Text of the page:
bkm303 RichardCunningham's article
Dec 14, 2017 at 15:07
Dec 14, 2017
Opinion: Great Rides Don't Always Have Happy Endings
@gemma8788: "Driving a couple hours + hiking isn't easy access to me." Unless you're the self-reliant survivalist type, "easy access" is antithetical to wilderness. It's nonsensical to think that I/you could live anywhere near a major population center and NOT have to drive an hour or two to wilderness. Without that network of roads you see from the plane, we'd never even be able to see or experience most of the spectacular landscapes we have. If you're not willing to drive a couple hours and hike, you're damn sure not about to hoof it dozens of miles into wild country to find some peak/canyon/lake/butte/etc. You can keep it pristine or you can experience it, but almost never both. Conservation has always been this kind of balancing act. All you have to do to find wilderness and solitude is drive/hike a little farther than the next guy. If you live virtually anywhere in the west you live near enough good hiking/biking/fishing/hunting/etc to keep you busy your whole life, as long as you're motivated. I just moved back home to CO from the northeast, where it's actually crowded. In terms of wild country we don't have much to complain about.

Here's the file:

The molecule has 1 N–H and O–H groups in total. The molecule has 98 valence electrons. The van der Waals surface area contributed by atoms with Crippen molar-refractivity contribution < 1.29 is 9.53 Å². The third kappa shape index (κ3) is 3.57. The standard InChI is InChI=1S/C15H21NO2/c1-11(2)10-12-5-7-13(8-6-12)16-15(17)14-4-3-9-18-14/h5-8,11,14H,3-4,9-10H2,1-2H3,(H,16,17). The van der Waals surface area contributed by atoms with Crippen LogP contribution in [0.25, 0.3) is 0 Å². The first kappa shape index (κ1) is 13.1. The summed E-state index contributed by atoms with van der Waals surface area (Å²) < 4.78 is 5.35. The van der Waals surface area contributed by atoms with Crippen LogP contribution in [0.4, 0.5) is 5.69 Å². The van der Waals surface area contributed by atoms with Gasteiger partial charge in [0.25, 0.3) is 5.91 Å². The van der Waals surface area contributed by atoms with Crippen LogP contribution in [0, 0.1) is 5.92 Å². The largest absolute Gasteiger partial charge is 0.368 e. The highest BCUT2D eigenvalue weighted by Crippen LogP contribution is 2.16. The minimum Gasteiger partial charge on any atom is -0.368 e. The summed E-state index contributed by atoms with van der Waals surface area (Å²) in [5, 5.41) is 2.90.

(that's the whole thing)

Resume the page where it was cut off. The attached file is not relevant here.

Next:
bkm303 RichardCunningham's article
Dec 14, 2017 at 13:27
Dec 14, 2017
Opinion: Great Rides Don't Always Have Happy Endings
@katmai: yeah... 20 miles as the crow flies, over rugged mountain terrain, with thousands of square miles between roads. I don't consider 40 miles between the two nearest roads to be "a maze of roads". Not to mention, once you set foot of a well-defined trail (actual wilderness), 20 miles becomes WAY longer. I've been on bushwacks where we were working our asses off going maybe 1/2 mile per hour.